Current Diabetes Reports

, Volume 10, Issue 5, pp 362–369 | Cite as

The Value of National Diabetes Registries: SEARCH for Diabetes in Youth Study

  • Dana Dabelea
  • Elizabeth J. Mayer-Davis
  • Giuseppina Imperatore
Article

Abstract

Diabetes mellitus is one of the most common severe chronic diseases of childhood. Much of our knowledge of the epidemiology of diabetes in young people has been generated by large collaborative efforts based on standardized registry data, such as the DIAMOND Project worldwide and the EURODIAB study in Europe. These registries showed that although at the start of the 20th century childhood diabetes was rare, by the end of the century a steady increase in incidence had been reported in many parts of the world. However, epidemiologic data for temporal trends in pediatric diabetes are still lacking or are minimal for most of the global population of youth, including in the United States. In addition, the epidemiology of diabetes in youth is changing. As youth are becoming increasingly overweight, we are seeing more obese children with a clinical phenotype of type 2 diabetes or “adult-onset” diabetes. It is imperative that efforts directed at surveillance of diabetes in young people continue and expand, not only to understand its complex etiology, but also because of its increasing public health importance.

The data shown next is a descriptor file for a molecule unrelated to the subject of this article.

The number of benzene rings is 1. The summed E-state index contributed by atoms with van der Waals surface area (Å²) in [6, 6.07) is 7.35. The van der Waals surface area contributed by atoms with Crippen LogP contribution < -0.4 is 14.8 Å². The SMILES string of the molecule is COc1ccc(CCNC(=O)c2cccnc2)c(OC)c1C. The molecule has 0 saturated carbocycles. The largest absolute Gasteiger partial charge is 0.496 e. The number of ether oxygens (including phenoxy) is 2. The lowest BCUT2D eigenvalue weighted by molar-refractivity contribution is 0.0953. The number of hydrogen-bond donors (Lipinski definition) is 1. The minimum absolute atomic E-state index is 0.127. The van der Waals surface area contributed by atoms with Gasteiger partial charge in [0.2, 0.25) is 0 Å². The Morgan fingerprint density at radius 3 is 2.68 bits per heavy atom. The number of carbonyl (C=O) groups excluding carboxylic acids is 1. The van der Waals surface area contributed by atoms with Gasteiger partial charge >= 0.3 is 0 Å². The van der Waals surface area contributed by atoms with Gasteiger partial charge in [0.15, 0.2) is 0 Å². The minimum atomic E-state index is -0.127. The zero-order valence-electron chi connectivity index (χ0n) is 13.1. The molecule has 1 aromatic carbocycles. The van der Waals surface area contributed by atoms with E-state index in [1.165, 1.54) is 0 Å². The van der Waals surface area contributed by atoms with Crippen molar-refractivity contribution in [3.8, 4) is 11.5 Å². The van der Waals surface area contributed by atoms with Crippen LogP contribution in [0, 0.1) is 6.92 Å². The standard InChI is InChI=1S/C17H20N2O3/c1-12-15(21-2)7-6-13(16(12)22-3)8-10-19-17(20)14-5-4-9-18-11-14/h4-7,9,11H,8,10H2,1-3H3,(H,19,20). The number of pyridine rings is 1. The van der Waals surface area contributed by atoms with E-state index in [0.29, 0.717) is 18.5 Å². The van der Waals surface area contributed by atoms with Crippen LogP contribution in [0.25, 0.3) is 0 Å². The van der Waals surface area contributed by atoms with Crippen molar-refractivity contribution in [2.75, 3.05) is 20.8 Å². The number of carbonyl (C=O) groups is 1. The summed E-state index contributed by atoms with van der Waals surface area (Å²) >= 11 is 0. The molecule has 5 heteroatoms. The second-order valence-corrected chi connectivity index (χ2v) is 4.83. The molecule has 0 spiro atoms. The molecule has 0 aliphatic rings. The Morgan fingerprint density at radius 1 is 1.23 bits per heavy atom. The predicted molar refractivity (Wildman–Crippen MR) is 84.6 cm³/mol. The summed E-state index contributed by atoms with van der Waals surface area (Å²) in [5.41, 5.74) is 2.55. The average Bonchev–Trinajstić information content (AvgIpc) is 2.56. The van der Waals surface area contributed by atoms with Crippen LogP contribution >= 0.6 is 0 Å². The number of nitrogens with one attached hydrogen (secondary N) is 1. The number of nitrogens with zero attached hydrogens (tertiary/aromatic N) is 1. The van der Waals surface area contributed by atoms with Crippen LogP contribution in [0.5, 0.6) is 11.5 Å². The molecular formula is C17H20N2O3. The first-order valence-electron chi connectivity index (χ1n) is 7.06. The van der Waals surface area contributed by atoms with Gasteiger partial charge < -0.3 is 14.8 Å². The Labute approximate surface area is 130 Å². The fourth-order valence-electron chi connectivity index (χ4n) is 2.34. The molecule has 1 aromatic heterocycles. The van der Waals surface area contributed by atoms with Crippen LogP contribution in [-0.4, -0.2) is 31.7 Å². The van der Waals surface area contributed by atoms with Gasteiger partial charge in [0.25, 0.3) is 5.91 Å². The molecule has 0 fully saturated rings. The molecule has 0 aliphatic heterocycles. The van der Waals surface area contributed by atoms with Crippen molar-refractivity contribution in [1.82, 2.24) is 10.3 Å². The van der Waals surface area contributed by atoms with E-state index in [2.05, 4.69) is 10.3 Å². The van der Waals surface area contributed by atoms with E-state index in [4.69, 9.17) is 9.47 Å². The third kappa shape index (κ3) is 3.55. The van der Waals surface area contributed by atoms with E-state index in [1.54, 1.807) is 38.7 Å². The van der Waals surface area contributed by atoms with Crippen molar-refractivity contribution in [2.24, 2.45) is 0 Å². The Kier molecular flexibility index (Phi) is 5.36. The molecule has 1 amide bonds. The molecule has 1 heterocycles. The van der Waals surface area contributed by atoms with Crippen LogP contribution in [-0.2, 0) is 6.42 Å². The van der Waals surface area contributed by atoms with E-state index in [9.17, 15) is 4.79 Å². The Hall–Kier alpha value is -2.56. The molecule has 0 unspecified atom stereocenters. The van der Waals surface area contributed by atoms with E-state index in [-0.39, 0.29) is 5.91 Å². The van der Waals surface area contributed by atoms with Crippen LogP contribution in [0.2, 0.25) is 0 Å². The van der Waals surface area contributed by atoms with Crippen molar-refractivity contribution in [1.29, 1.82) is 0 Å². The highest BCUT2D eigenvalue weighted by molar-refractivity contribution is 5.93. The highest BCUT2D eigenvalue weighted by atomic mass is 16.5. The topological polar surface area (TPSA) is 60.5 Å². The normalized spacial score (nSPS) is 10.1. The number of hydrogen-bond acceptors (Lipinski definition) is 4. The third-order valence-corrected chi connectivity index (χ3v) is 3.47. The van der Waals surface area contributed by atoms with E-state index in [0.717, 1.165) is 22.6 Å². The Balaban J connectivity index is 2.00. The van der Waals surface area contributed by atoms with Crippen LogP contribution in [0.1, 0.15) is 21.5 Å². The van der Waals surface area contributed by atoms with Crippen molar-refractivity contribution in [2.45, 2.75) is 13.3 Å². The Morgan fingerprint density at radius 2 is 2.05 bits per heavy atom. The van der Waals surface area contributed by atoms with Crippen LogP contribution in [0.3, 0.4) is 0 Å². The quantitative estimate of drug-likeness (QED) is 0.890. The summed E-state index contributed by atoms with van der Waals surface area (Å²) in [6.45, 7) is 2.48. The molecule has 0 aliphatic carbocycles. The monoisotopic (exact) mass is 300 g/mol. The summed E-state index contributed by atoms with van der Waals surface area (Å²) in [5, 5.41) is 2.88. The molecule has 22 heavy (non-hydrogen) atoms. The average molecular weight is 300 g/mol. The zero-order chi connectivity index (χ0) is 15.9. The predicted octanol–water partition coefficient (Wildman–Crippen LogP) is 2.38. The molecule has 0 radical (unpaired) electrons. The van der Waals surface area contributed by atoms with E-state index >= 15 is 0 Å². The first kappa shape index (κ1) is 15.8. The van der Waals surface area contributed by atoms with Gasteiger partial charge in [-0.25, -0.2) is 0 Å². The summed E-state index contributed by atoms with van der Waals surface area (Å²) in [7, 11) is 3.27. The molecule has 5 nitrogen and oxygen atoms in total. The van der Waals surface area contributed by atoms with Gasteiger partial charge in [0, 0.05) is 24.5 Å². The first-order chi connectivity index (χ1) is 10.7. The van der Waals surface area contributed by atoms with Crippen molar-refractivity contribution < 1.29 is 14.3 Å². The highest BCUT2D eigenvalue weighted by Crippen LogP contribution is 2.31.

Keywords

Diabetes Youth Registry Incidence Prevalence Trends Risk factors Complications Surveillance Ascertainment 

Notes

Acknowledgment

The contents of this paper are solely the responsibility of the authors and do not necessarily represent the official positions of the US Centers for Disease Control and Prevention.

Disclosure

No potential conflicts of interest relevant to this article were reported.

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Copyright information

© Springer Science+Business Media, LLC 2010

Authors and Affiliations

  • Dana Dabelea
    • 1
  • Elizabeth J. Mayer-Davis
    • 2
  • Giuseppina Imperatore
    • 3
  1. 1.Colorado School of Public HealthUniversity of Colorado DenverAuroraUSA
  2. 2.Department of NutritionUniversity of North Carolina Chapel HillChapel HillUSA
  3. 3.Division of Diabetes Translation, Centers for Diseases Control and PreventionNCCDPHP/CDCAtlantaUSA

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